With those admittedly broad rules of the road in place, following is a sampling of some of the larger vendors and the areas in which they specialize.
Starting with Google’s offerings not only make sense, it is also only fair. The company all but put cloud computing on the map with consumers, thanks to its ubiquitous search capability.
Its history and performance in the space is now its core competency — not to mention its scale.
“We are offering a massive infrastructure that can power hundreds of millions of users,” Google Apps Product Manager Rishi Chandra told the E-Commerce Times.
“Because we have grown in this environment, we believe we have the most reliable, secure, robust infrastructure on the Web,” Chandra added.
Last month, Microsoft announced a large-scale cloud computing initiative that focused around Windows Azure, the software architecture that runs in Microsoft’s data centers. Utility services that allow developers to write different types of applications are also part of the mix. So are data storage services, and services that coordinate application usage and synchronize data between Microsoft’s data centers, local computers and remote or mobile devices.
If you are a classic Windows shop, Azure makes sense, Zoho CEO Sridhar Vembu told the E-Commerce Times. “Other providers, such as Amazon, are starting to offer Windows — but Microsoft, it hardly needs to be said, has a core competency with it.”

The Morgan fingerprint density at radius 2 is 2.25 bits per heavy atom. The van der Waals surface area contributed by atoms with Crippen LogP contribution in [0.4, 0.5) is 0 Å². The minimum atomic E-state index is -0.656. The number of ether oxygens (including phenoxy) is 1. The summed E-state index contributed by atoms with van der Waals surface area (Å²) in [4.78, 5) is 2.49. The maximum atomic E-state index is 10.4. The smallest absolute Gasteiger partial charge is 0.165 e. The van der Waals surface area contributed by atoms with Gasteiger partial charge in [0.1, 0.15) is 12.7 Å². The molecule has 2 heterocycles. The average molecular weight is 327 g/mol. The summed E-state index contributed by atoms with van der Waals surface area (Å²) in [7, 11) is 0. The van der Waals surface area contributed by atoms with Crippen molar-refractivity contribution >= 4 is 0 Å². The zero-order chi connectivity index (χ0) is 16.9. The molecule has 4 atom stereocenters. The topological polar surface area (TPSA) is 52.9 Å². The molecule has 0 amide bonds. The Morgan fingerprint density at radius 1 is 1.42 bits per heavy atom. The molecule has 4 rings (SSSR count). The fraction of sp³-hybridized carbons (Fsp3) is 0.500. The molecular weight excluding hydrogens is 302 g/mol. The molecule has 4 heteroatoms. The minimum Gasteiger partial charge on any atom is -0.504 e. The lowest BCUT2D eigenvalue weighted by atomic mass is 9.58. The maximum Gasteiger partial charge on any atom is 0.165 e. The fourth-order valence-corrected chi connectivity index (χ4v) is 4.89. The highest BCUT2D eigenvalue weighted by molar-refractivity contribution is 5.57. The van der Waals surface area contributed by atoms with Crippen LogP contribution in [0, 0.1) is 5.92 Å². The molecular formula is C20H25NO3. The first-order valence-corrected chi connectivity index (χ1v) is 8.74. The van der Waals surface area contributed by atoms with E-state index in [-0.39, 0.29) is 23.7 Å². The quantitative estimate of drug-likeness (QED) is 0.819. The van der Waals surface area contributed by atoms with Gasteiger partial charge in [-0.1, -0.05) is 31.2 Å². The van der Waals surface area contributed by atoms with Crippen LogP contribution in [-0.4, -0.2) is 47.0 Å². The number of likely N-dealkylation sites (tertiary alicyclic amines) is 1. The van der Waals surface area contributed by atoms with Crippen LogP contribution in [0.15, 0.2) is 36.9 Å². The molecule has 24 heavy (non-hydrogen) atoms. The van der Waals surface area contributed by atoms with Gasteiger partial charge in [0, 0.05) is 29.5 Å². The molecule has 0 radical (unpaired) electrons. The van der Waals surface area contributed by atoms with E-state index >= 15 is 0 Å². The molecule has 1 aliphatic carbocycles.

IBM also has an extensive offering that includes its own cloud services portfolio, services to help independent software vendors design, build, deliver and market their own cloud services, and integration services for companies that wish to weave these technologies into their existing IT infrastructure.
Companies most interested in putting CRM and CRM-related functionality in the cloud may want to consider Salesforce.com’s ever-growing menu offerings. Earlier this week, it introduced Force.com Sites, which allows users to harness the applications available on Force.com and use them to run their Web sites in Salesforce.com’s cloud.
One reason to opt for Salesforce.com is that it has a proven track record, Rebecca Wettemann, vice president of research at Nucleus Research, told the E-Commerce Times. “Even if it is new to cloud computing, a customer knows what it is getting with Salesforce.com because of its reputation in the marketplace.”
Some Best-of-Breed Options
Among the many best-of-breed vendors operating in the cloud are business intelligence vendor Panorama Software, which recently introduced PowerApps strategy, a cloud computing analytics engine for BI applications.
F-Secure uses cloud computing to offer several types of security applications including F-Secure DeepGuard 2.0.
Another industry-specific example is Cirrhus9. Although it focuses on the life science industry, its application can be used in other fields, according to the company. Cirrhus9 has configured a suite of open source products, including e-mail, document-sharing and learning management.
Cloud Computing, Part 1: Some Breaks in the Fog